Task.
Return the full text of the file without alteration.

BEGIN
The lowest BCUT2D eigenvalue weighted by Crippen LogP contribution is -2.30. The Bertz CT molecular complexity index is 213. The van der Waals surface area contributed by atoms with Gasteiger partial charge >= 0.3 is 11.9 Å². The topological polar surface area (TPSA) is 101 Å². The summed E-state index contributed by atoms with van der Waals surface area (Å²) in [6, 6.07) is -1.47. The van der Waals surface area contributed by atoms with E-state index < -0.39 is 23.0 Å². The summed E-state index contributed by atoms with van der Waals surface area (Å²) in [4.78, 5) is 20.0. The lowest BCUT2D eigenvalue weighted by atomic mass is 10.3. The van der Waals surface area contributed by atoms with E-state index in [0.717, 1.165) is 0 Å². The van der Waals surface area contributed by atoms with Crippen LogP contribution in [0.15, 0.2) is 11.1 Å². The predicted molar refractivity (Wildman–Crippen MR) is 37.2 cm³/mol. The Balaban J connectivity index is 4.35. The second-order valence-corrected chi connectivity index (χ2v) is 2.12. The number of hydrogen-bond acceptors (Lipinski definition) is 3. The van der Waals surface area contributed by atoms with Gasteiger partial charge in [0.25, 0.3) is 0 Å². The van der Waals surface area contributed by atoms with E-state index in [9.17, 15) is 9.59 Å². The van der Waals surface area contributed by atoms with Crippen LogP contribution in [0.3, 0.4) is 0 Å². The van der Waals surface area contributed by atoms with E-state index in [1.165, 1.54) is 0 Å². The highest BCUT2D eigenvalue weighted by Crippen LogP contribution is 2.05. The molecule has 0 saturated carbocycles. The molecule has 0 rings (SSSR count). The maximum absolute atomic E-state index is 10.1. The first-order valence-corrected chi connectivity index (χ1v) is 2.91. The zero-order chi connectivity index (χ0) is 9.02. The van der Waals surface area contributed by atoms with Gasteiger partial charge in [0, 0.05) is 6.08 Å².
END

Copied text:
The lowest BCUT2D eigenvalue weighted by Crippen LogP contribution is -2.30. The Bertz CT molecular complexity index is 213. The van der Waals surface area contributed by atoms with Gasteiger partial charge >= 0.3 is 11.9 Å². The topological polar surface area (TPSA) is 101 Å². The summed E-state index contributed by atoms with van der Waals surface area (Å²) in [6, 6.07) is -1.47. The van der Waals surface area contributed by atoms with E-state index < -0.39 is 23.0 Å². The summed E-state index contributed by atoms with van der Waals surface area (Å²) in [4.78, 5) is 20.0. The lowest BCUT2D eigenvalue weighted by atomic mass is 10.3. The van der Waals surface area contributed by atoms with E-state index in [0.717, 1.165) is 0 Å². The van der Waals surface area contributed by atoms with Crippen LogP contribution in [0.15, 0.2) is 11.1 Å². The predicted molar refractivity (Wildman–Crippen MR) is 37.2 cm³/mol. The Balaban J connectivity index is 4.35. The second-order valence-corrected chi connectivity index (χ2v) is 2.12. The number of hydrogen-bond acceptors (Lipinski definition) is 3. The van der Waals surface area contributed by atoms with Gasteiger partial charge in [0.25, 0.3) is 0 Å². The van der Waals surface area contributed by atoms with E-state index in [9.17, 15) is 9.59 Å². The van der Waals surface area contributed by atoms with Crippen LogP contribution in [0.3, 0.4) is 0 Å². The van der Waals surface area contributed by atoms with E-state index in [1.165, 1.54) is 0 Å². The highest BCUT2D eigenvalue weighted by Crippen LogP contribution is 2.05. The molecule has 0 saturated carbocycles. The molecule has 0 rings (SSSR count). The maximum absolute atomic E-state index is 10.1. The first-order valence-corrected chi connectivity index (χ1v) is 2.91. The zero-order chi connectivity index (χ0) is 9.02. The van der Waals surface area contributed by atoms with Gasteiger partial charge in [0, 0.05) is 6.08 Å².